ITID Budget Could Go Up To Fix Neglected Roads And Culverts

The Indian Trail Improvement District held an initial presentation of the fiscal year 2018-19 budget at a public hearing Wednesday, May 23, attended by ITID President Betty Argue, District Manager Rob Robinson, Finance Director Bruce Cuningham and some staff members.

The meeting was intended to receive public comment, but no members of the public showed up.

“For those out in TV land… we’re having our annual budget presentation,” Robinson said. “This meeting is for public comment. We’re live streaming, so there may be people looking in.”

The proposed revenue is about $2.7 million more than the 2018 budget of more than $10.6 million, at $13.3 million, prompting Argue to look for ways to cut costs for 2019.

Cuningham said the proposed budget emphasis is on maintaining infrastructure, including roads, canals, swales, culverts and pumps.

“Staff is desiring to maintain those structural items at a sufficient and proper level, so that is what is driving this budget proposal, he said. “The methodology behind this budget is to maintain the fiscal year 2018 budget wherever possible by line item. Some items have been adjusted where it has been clear that the budget was insufficient to cover a particular area. For example, legal expenses, and that line item has been increased for the new year’s proposed budget.”

Wages are proposed to increase by 3 percent. Reserves were being used in past years to lower assessments. Cuningham proposed removal of those adjustments to reflect infrastructure improvements, rather than a means of avoiding an assessment increase.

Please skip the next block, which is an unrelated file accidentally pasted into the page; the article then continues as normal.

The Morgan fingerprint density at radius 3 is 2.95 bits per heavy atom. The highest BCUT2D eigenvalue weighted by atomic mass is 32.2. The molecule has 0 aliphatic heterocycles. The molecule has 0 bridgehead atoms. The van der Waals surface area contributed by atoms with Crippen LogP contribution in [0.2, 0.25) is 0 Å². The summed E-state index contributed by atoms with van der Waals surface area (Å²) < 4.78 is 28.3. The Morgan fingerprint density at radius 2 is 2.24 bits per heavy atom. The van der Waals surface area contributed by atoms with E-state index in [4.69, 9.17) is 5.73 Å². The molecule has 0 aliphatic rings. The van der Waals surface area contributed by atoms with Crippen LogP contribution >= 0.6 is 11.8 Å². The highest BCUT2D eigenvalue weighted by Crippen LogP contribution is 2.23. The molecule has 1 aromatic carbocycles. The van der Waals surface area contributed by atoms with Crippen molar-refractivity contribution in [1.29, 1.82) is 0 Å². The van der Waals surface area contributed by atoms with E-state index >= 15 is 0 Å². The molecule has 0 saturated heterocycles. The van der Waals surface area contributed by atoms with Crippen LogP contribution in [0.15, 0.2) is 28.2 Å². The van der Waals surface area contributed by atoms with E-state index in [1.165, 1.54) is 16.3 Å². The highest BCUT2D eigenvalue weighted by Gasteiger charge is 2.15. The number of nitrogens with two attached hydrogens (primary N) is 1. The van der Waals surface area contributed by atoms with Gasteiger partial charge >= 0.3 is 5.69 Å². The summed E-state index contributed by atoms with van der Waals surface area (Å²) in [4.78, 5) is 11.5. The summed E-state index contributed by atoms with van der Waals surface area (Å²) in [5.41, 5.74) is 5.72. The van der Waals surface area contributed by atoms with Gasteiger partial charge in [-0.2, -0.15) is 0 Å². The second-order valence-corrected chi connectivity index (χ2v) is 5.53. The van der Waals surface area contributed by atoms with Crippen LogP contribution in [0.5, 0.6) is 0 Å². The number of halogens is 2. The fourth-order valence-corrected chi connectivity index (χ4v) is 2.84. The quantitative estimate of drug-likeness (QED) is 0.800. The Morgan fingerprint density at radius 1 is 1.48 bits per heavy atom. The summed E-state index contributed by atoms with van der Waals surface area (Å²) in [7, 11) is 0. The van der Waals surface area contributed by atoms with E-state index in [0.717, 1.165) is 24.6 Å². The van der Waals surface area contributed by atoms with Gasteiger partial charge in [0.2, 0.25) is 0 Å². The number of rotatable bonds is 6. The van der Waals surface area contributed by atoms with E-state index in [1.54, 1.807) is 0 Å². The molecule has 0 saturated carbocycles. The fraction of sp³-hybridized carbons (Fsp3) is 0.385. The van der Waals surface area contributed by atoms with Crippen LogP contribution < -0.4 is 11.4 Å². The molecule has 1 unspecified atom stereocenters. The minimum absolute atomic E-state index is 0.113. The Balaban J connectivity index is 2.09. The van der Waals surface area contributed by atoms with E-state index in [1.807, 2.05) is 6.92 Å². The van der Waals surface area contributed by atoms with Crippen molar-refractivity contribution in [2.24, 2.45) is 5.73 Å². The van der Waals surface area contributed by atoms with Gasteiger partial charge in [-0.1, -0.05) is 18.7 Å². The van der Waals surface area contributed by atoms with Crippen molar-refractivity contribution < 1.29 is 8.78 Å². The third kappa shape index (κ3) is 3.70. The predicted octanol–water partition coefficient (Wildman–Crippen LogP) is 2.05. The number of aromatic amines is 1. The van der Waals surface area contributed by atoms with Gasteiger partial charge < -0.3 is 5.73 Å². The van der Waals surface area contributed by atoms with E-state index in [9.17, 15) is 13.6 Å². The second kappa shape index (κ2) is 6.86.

“We’re considering those reserves that have accumulated to represent a failure to invest in the infrastructure and maintain it,” he said. “Therefore, the infrastructure has not been maintained and is deteriorating. We don’t [want] to get to a point where we have even more severe problems and not have the funds to properly deal with it.”

He said there were a few exceptions where they corrected a negative balance in one unit, and a bond issue for the R2 road bonds that has a low balance.

An executive summary broke down the budget into departments and categories to help define the distribution of funds.

Administration is proposed to receive $2,166,310, where $1,918,763 was allocated in 2018. Parks is proposed for $1,510,571, where $1,396,741 was allocated in 2018. Operations and maintenance for roads is proposed at $6,574,554, where $6,250,613 was allocated in 2018. The M1 Basin is proposed to receive $1,768,228, where $1,757,272 was received in 2018. M1S Bay Hill is proposed to receive $44,000, where it received $40,500 in 2018. The M2 Basin is proposed to receive $340,326, where it received $335,148 in 2018. Aquatic vegetation control is proposed to receive $294,142, where it received $281,865 in 2018. Debt service is proposed to receive $1,971,435, where it received $1,845,884 in 2018.

The total proposed expenditures for the 2019 budget is $14,669,566, compared to $13,826,786 in 2018.

Cuningham pointed out that roads are by far the largest expenditure, with water control and parks also being significant parts of the budget.